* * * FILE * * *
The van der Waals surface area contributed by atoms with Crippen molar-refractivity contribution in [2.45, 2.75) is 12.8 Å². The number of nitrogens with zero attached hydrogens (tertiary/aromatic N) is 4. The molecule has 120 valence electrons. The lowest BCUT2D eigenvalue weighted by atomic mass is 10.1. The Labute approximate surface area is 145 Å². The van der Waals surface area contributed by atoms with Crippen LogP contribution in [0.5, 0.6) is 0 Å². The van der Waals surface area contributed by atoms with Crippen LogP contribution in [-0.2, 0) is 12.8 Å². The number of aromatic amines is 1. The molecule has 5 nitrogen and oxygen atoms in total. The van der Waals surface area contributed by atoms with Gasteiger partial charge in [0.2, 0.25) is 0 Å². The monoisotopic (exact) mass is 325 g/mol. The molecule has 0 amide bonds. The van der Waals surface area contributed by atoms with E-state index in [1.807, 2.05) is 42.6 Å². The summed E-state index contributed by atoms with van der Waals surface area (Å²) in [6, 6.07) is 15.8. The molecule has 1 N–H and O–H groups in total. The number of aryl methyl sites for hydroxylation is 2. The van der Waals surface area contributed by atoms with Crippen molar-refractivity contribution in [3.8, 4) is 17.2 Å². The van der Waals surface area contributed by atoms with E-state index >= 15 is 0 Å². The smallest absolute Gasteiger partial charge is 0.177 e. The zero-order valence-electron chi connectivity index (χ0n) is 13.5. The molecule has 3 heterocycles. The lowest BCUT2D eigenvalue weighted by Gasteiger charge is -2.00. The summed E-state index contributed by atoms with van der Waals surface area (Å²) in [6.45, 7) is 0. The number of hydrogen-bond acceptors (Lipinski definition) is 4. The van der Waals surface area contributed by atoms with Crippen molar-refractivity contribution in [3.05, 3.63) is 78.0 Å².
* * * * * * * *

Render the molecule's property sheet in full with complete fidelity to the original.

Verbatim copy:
The van der Waals surface area contributed by atoms with Crippen molar-refractivity contribution in [2.45, 2.75) is 12.8 Å². The number of nitrogens with zero attached hydrogens (tertiary/aromatic N) is 4. The molecule has 120 valence electrons. The lowest BCUT2D eigenvalue weighted by atomic mass is 10.1. The Labute approximate surface area is 145 Å². The van der Waals surface area contributed by atoms with Crippen LogP contribution in [0.5, 0.6) is 0 Å². The van der Waals surface area contributed by atoms with Crippen LogP contribution in [-0.2, 0) is 12.8 Å². The number of aromatic amines is 1. The molecule has 5 nitrogen and oxygen atoms in total. The van der Waals surface area contributed by atoms with Gasteiger partial charge in [0.2, 0.25) is 0 Å². The monoisotopic (exact) mass is 325 g/mol. The molecule has 0 amide bonds. The van der Waals surface area contributed by atoms with E-state index in [1.807, 2.05) is 42.6 Å². The summed E-state index contributed by atoms with van der Waals surface area (Å²) in [6, 6.07) is 15.8. The molecule has 1 N–H and O–H groups in total. The number of aryl methyl sites for hydroxylation is 2. The van der Waals surface area contributed by atoms with Crippen molar-refractivity contribution in [3.8, 4) is 17.2 Å². The van der Waals surface area contributed by atoms with E-state index >= 15 is 0 Å². The smallest absolute Gasteiger partial charge is 0.177 e. The zero-order valence-electron chi connectivity index (χ0n) is 13.5. The molecule has 3 heterocycles. The lowest BCUT2D eigenvalue weighted by Gasteiger charge is -2.00. The summed E-state index contributed by atoms with van der Waals surface area (Å²) in [6.45, 7) is 0. The number of hydrogen-bond acceptors (Lipinski definition) is 4. The van der Waals surface area contributed by atoms with Crippen molar-refractivity contribution in [3.05, 3.63) is 78.0 Å².